It’s illegal for your manager or employer to victimise you for being a member of MiP or carrying out MiP activities. Here we explain the legal protection available to you.

23 December 2019 | By Rachel Haliday
Legal Eye

Thousands of NHS staff could soon lose their automatic right to work in the UK. Here's what you need to know about getting ‘settled status’ for your EU workers.

19 June 2019 | By Rachel Halliday
Legal Eye

We explain the legal position behind so-called ‘gagging’ clauses which are now a common feature of settlement agreements in the NHS.

12 March 2019 | By Natalie Hunt
Legal Eye

We explain the legal duties on employers to protect the psychological wellbeing of staff and support people suffering from mental health conditions.

04 October 2018 | By David Robinson
Legal Eye
Fat cat eating a bowl of food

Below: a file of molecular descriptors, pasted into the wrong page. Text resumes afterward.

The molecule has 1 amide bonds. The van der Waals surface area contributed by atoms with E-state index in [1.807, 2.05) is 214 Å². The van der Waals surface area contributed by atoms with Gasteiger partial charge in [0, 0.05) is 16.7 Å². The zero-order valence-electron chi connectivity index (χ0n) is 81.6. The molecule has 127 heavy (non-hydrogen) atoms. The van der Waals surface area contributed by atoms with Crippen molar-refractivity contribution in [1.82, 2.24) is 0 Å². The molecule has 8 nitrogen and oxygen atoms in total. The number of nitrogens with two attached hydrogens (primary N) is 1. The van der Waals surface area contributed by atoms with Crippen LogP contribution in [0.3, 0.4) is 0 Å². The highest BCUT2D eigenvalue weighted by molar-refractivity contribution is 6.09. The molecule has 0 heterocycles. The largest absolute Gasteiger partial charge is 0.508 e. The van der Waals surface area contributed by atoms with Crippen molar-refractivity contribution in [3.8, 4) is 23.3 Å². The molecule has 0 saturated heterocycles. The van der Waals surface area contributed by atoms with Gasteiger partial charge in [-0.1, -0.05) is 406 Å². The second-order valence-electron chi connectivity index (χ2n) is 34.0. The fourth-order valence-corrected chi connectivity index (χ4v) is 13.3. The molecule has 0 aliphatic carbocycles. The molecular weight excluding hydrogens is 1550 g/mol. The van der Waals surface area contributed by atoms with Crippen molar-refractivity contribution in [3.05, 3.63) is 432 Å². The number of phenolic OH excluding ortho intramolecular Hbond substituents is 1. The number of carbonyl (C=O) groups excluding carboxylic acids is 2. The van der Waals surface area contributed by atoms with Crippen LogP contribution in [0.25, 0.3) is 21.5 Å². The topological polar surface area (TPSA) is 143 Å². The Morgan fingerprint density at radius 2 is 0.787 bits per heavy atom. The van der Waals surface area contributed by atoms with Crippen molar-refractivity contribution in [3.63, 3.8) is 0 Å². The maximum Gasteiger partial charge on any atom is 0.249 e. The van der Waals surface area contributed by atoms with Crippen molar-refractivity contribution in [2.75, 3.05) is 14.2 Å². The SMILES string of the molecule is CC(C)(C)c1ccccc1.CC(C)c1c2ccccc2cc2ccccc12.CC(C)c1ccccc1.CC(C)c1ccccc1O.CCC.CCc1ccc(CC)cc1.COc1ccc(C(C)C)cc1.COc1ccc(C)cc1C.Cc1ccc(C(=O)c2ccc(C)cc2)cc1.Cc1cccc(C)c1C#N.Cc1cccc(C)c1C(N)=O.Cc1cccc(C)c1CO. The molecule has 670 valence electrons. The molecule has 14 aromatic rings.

The Civil Liability Bill will deny injury compensation to thousands of workers and cost the NHS millions – just to feed the insurance industry fat cats.

27 July 2018 | By Doug Christie
Legal Eye

We explain what you need to know about about putting in a claim to an Employment Tribunal – and when to do it.

24 April 2018 | By Bernie Wentworth
Legal Eye

With more and more people leaving the NHS under settlement agreements, managers need to know what can and can't be said. Iain Birrell explains the rules about so-called 'protected conversations'.

15 December 2017 | By Iain Birrell
Legal Eye

Here's what you need to know about the legal position on using social media at work, focusing on human rights, contract law and data protection.

29 September 2017 | By Jo Seery
Legal Eye

Here's what you need to know about your legal responsibilities as a manager when handling race discrimination complaints from staff.

24 June 2017 | By Rakesh Patel
Legal Eye
Find us

Centenary House, 93-95 Borough High Street, London SE1 1NL

Copyright © 2018 MiP